And many of those bookstore “customers” would have eventually bought that book from Amazon.

E-books are here to stay. But there’s a way to save the overall book business for both print and electronic editions. The solution requires three parts.

Congress should join the other countries that have major book industries in passing a Fixed Book Price Agreement, in which booksellers and publishers agree on what price books may be sold nationally—i.e., no $25 books selling for $10 at Costco. In France and other nations studies have shown that FBPAs protect independent stores, increase the diversity and quality of titles sold, and support more authors.

Recognizing the unique cultural contribution of books as well as the threat to our national heritage posed by digitalization, Congress should exempt publishers from antitrust laws. This would allow publishers to collude to set prices and hold the line against predatory discounting.

Finally, publishers should flip the current arrangement, in which Amazon enjoys steeper discounts than brick-and-mortar stores. Even if Amazon gets charged a higher wholesale price they still have big advantages; many people don’t live near a store or are simply too lazy to visit one. And they carry everything.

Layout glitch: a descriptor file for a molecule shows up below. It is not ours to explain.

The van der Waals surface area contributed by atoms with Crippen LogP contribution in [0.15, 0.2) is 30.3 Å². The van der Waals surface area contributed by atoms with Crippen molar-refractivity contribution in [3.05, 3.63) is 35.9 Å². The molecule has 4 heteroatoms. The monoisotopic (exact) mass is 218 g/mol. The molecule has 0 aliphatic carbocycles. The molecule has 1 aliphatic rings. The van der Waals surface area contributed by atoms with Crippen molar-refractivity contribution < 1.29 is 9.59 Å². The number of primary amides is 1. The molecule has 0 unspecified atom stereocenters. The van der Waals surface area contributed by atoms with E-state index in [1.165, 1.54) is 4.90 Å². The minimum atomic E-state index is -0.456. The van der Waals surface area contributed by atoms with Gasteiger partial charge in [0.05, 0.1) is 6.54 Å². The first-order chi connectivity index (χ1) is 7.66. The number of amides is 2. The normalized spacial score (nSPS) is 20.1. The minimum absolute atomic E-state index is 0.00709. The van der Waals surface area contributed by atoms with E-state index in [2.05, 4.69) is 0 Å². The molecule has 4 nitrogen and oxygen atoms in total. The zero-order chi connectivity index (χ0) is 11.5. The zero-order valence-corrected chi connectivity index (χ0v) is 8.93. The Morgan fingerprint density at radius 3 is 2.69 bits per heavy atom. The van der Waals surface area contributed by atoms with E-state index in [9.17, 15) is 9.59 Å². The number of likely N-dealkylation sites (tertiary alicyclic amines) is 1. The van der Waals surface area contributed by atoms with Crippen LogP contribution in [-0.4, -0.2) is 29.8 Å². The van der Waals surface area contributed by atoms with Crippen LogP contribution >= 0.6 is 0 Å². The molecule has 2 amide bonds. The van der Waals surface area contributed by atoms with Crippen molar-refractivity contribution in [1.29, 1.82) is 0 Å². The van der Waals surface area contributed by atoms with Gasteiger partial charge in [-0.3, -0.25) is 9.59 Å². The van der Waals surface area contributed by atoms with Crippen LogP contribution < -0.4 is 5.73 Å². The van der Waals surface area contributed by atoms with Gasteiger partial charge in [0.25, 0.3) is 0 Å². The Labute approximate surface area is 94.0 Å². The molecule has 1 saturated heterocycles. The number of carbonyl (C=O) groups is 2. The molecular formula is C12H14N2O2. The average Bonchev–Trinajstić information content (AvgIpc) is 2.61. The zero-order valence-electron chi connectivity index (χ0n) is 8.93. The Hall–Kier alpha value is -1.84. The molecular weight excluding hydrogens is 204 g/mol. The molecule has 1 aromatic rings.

It’s more than a question of preserving print as a fetish commodity. E-books won’t thrive if their print forebears vanish.

(Ted Rall is the author of “The Anti-American Manifesto.” His website is tedrall.com.)

COPYRIGHT 2012 TED RALL

Share on FacebookTweet about this on TwitterShare on Google+Share on RedditDigg thisShare on StumbleUponEmail this to someone

SYNDICATED COLUMN: Pirate This Book

Borders Goes Bankrupt. Will Books Survive?

Borders Books and Music, which once employed 30,000 workers at more than 600 stores, is bankrupt. Those numbers have been halved. And even after these massive cuts, analysts say, Borders is probably doomed.

The next time you walk past the empty ghost store where your local Borders used to be, you may ask yourself: Are we becoming a post-literate society?